J and I were talking about commute times today and it got me thinking about what it means to commute. Personally, I don't like a long commute that forces me to get up early and commit to covering a serious amount of ground every day. When we first graduated from college, J and I moved to LA for a few months. I always felt like it was a really stupid move, but now I see that it was actually awesome. I learned a whole lot about what I didn't want in life during those months. Among those things was a long commute. For a while I drove nearly an hour each way to work and it was a completely demoralizing and soul sucking experience.

Over the years, I have had walking commutes, including one that was veritably straight uphill and always resulted in my arriving at work hot and red in the cheeks. Another crossed over a small farm in which I would sometimes get held up in a traffic jam of sheep! I've had urban walking commutes (typically weather permitting) and public transit commutes, and of course, the standard car commute.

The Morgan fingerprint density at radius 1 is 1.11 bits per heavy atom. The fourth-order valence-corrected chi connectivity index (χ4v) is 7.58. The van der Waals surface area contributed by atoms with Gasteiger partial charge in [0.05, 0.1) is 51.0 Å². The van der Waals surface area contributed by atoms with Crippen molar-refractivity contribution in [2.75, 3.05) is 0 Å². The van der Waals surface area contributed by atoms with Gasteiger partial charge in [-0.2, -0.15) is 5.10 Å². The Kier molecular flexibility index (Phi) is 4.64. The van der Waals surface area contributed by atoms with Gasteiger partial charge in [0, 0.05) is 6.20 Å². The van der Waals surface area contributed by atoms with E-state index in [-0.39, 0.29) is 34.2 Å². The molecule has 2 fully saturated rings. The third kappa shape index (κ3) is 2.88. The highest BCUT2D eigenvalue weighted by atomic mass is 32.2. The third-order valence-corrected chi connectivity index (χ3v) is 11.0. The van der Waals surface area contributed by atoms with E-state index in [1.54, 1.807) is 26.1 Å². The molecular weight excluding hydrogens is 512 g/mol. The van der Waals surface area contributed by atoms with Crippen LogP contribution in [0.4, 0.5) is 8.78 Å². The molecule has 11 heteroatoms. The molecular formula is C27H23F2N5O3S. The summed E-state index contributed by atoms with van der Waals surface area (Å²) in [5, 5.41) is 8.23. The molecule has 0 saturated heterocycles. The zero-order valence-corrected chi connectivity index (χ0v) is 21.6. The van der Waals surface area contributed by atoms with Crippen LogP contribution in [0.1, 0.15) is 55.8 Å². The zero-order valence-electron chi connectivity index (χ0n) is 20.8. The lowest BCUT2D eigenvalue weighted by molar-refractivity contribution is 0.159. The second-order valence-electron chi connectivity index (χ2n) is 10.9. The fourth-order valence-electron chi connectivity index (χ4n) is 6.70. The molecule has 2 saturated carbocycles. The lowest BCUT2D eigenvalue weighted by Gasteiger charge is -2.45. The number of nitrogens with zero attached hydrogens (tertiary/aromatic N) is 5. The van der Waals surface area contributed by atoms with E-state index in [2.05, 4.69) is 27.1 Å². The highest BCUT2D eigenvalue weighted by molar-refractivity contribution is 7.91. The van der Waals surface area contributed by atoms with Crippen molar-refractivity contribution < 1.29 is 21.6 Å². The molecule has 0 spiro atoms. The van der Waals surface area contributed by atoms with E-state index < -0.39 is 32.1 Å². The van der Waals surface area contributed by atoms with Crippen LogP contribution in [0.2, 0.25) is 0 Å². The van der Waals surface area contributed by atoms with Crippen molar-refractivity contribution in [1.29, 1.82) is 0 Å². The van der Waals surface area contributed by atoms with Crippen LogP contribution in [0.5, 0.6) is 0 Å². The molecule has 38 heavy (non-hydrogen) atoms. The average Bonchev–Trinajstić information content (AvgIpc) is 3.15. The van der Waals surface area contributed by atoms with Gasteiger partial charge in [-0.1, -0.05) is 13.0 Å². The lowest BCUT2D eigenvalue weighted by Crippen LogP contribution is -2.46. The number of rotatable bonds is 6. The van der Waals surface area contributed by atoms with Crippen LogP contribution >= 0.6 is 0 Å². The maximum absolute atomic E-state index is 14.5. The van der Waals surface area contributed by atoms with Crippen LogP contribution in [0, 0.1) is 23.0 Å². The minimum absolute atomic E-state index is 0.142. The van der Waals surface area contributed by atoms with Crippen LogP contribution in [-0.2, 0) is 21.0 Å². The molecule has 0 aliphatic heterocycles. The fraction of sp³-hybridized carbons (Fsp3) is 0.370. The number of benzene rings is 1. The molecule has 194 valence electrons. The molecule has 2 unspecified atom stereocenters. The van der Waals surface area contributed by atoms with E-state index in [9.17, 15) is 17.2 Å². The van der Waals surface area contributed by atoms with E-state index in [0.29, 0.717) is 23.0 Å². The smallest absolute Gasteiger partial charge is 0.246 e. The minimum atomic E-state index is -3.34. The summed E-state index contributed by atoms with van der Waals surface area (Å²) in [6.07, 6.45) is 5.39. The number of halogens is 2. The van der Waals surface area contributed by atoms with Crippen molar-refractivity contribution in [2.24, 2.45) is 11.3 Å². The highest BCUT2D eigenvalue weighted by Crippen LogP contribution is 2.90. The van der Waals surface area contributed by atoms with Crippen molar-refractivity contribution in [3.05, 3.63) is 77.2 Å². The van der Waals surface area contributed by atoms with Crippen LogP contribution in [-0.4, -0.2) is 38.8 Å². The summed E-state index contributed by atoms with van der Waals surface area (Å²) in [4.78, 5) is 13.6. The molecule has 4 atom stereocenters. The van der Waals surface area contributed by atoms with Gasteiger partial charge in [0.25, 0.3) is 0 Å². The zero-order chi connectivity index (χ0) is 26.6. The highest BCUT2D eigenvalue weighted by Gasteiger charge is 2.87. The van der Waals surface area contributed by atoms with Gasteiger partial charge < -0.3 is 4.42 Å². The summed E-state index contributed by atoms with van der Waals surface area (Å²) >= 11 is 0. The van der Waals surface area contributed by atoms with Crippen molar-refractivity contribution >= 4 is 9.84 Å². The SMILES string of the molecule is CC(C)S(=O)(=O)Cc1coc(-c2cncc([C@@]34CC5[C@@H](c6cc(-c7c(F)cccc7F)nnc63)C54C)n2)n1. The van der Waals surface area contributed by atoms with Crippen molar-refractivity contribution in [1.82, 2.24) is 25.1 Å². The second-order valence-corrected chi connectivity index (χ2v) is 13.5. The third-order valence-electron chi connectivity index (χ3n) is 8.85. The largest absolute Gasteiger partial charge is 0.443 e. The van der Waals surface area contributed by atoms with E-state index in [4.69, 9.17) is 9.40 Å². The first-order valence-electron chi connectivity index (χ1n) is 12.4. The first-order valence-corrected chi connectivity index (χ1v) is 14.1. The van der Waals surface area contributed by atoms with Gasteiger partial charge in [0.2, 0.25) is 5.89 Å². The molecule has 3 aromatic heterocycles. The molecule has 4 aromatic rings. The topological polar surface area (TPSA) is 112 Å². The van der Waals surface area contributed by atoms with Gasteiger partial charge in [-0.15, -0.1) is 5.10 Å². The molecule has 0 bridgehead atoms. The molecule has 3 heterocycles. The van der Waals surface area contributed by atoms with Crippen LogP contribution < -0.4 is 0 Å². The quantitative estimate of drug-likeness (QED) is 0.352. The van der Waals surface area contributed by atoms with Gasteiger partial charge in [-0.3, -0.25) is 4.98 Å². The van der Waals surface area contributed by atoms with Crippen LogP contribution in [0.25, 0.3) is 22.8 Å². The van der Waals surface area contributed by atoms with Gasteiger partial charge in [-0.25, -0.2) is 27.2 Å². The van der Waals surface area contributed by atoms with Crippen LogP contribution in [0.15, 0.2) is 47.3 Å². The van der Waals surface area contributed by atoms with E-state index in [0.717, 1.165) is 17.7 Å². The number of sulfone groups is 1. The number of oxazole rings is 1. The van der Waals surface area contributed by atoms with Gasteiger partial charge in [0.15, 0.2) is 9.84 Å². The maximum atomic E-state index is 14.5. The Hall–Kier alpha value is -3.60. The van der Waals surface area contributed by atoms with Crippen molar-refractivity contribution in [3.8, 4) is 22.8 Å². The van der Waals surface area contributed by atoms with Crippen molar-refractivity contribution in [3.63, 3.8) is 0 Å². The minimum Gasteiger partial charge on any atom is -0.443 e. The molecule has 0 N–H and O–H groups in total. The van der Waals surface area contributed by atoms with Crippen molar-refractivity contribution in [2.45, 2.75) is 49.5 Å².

Probably the best commute of them all was when we were living in Northwest Portland and J and I commuted together. The drive was absolutely beautiful through the winding streets of Portland's forested West Hills. Some mornings, the sun filtered through the trees and sprinkled us with delight in our convertible. Most mornings, we had the top up and the heat on, surrounded by tall trees whose tops you couldn't see in the misty clouds and rain. While I don't favor a long commute, I also don't want a commute that's too short. In my mind, around 20 minutes is just perfect. It's long enough to drink a big cup of coffee and listen to the news and mentally change gears. While I was forced to give up my morning-news-in-the-car habit commuting with J, I did get to listen to his curated playlists each morning and do my makeup and drink coffee in the passenger seat. A year later, we wound up moving across the river and in the interest of time, usually wound up taking I-5 to work instead. But, sometimes, if we had some extra time or got up early, we would go across the Broadway Bridge and drive the old way, just because.